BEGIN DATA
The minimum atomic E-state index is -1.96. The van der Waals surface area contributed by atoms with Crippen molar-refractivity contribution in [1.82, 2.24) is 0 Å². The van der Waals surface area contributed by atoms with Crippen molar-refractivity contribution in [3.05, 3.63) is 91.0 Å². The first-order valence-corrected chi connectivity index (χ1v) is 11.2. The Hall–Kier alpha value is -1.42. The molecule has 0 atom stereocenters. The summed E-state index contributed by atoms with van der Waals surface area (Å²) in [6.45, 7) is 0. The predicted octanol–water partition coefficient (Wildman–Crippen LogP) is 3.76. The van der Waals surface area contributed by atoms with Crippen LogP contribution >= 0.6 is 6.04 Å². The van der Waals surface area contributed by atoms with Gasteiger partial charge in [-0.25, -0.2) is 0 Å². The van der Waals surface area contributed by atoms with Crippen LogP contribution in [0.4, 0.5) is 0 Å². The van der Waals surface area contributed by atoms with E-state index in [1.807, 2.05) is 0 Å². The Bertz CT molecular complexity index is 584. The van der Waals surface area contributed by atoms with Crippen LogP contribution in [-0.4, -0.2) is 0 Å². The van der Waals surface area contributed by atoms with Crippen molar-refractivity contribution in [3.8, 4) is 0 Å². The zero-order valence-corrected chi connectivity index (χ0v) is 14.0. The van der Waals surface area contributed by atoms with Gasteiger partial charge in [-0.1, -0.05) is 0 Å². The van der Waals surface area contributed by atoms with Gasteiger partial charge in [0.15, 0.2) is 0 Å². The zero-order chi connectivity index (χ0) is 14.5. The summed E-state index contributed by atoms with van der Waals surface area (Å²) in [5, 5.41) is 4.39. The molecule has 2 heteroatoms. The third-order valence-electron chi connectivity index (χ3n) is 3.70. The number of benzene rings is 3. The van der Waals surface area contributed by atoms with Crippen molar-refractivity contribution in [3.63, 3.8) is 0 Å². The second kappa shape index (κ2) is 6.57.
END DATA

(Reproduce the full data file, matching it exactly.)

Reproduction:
The minimum atomic E-state index is -1.96. The van der Waals surface area contributed by atoms with Crippen molar-refractivity contribution in [1.82, 2.24) is 0 Å². The van der Waals surface area contributed by atoms with Crippen molar-refractivity contribution in [3.05, 3.63) is 91.0 Å². The first-order valence-corrected chi connectivity index (χ1v) is 11.2. The Hall–Kier alpha value is -1.42. The molecule has 0 atom stereocenters. The summed E-state index contributed by atoms with van der Waals surface area (Å²) in [6.45, 7) is 0. The predicted octanol–water partition coefficient (Wildman–Crippen LogP) is 3.76. The van der Waals surface area contributed by atoms with Crippen LogP contribution >= 0.6 is 6.04 Å². The van der Waals surface area contributed by atoms with Gasteiger partial charge in [-0.25, -0.2) is 0 Å². The van der Waals surface area contributed by atoms with Crippen LogP contribution in [0.4, 0.5) is 0 Å². The van der Waals surface area contributed by atoms with E-state index in [1.807, 2.05) is 0 Å². The Bertz CT molecular complexity index is 584. The van der Waals surface area contributed by atoms with Crippen LogP contribution in [-0.4, -0.2) is 0 Å². The van der Waals surface area contributed by atoms with Crippen molar-refractivity contribution in [3.8, 4) is 0 Å². The zero-order valence-corrected chi connectivity index (χ0v) is 14.0. The van der Waals surface area contributed by atoms with Gasteiger partial charge in [-0.1, -0.05) is 0 Å². The van der Waals surface area contributed by atoms with Gasteiger partial charge in [0.15, 0.2) is 0 Å². The zero-order chi connectivity index (χ0) is 14.5. The summed E-state index contributed by atoms with van der Waals surface area (Å²) in [5, 5.41) is 4.39. The molecule has 2 heteroatoms. The third-order valence-electron chi connectivity index (χ3n) is 3.70. The number of benzene rings is 3. The van der Waals surface area contributed by atoms with Crippen molar-refractivity contribution in [3.63, 3.8) is 0 Å². The second kappa shape index (κ2) is 6.57.